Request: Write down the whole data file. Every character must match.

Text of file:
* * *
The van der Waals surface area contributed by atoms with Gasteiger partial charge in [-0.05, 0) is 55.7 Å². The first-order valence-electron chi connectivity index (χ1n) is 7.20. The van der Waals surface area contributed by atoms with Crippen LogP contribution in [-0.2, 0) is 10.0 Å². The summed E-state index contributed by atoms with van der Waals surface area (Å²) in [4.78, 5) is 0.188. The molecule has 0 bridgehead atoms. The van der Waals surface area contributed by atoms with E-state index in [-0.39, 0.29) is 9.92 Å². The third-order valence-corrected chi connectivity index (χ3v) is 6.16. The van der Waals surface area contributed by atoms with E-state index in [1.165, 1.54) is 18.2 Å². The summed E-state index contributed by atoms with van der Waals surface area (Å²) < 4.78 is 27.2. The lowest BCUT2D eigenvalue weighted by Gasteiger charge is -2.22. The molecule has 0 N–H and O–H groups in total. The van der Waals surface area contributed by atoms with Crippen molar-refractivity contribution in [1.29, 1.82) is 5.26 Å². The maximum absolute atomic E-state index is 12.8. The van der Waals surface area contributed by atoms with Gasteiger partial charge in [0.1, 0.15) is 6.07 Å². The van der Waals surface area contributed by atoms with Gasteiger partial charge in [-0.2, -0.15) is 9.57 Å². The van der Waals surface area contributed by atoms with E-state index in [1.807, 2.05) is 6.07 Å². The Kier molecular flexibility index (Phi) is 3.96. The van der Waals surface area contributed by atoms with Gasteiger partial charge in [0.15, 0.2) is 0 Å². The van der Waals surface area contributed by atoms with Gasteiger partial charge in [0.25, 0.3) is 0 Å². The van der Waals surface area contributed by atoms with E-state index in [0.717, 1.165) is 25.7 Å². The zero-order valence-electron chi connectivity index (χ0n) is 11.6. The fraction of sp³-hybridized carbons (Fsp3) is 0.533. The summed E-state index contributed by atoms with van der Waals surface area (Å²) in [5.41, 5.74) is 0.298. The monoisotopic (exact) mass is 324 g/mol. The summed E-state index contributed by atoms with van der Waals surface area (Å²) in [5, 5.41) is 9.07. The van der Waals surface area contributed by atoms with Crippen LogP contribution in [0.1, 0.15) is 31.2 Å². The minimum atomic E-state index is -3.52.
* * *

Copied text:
The van der Waals surface area contributed by atoms with Gasteiger partial charge in [-0.05, 0) is 55.7 Å². The first-order valence-electron chi connectivity index (χ1n) is 7.20. The van der Waals surface area contributed by atoms with Crippen LogP contribution in [-0.2, 0) is 10.0 Å². The summed E-state index contributed by atoms with van der Waals surface area (Å²) in [4.78, 5) is 0.188. The molecule has 0 bridgehead atoms. The van der Waals surface area contributed by atoms with E-state index in [-0.39, 0.29) is 9.92 Å². The third-order valence-corrected chi connectivity index (χ3v) is 6.16. The van der Waals surface area contributed by atoms with E-state index in [1.165, 1.54) is 18.2 Å². The summed E-state index contributed by atoms with van der Waals surface area (Å²) < 4.78 is 27.2. The lowest BCUT2D eigenvalue weighted by Gasteiger charge is -2.22. The molecule has 0 N–H and O–H groups in total. The van der Waals surface area contributed by atoms with Crippen molar-refractivity contribution in [1.29, 1.82) is 5.26 Å². The maximum absolute atomic E-state index is 12.8. The van der Waals surface area contributed by atoms with Gasteiger partial charge in [0.1, 0.15) is 6.07 Å². The van der Waals surface area contributed by atoms with Gasteiger partial charge in [-0.2, -0.15) is 9.57 Å². The van der Waals surface area contributed by atoms with E-state index in [1.807, 2.05) is 6.07 Å². The Kier molecular flexibility index (Phi) is 3.96. The van der Waals surface area contributed by atoms with Gasteiger partial charge in [0.15, 0.2) is 0 Å². The van der Waals surface area contributed by atoms with Gasteiger partial charge in [0.25, 0.3) is 0 Å². The van der Waals surface area contributed by atoms with E-state index in [0.717, 1.165) is 25.7 Å². The zero-order valence-electron chi connectivity index (χ0n) is 11.6. The fraction of sp³-hybridized carbons (Fsp3) is 0.533. The summed E-state index contributed by atoms with van der Waals surface area (Å²) in [5.41, 5.74) is 0.298. The monoisotopic (exact) mass is 324 g/mol. The summed E-state index contributed by atoms with van der Waals surface area (Å²) in [5, 5.41) is 9.07. The van der Waals surface area contributed by atoms with Crippen LogP contribution in [0.1, 0.15) is 31.2 Å². The minimum atomic E-state index is -3.52.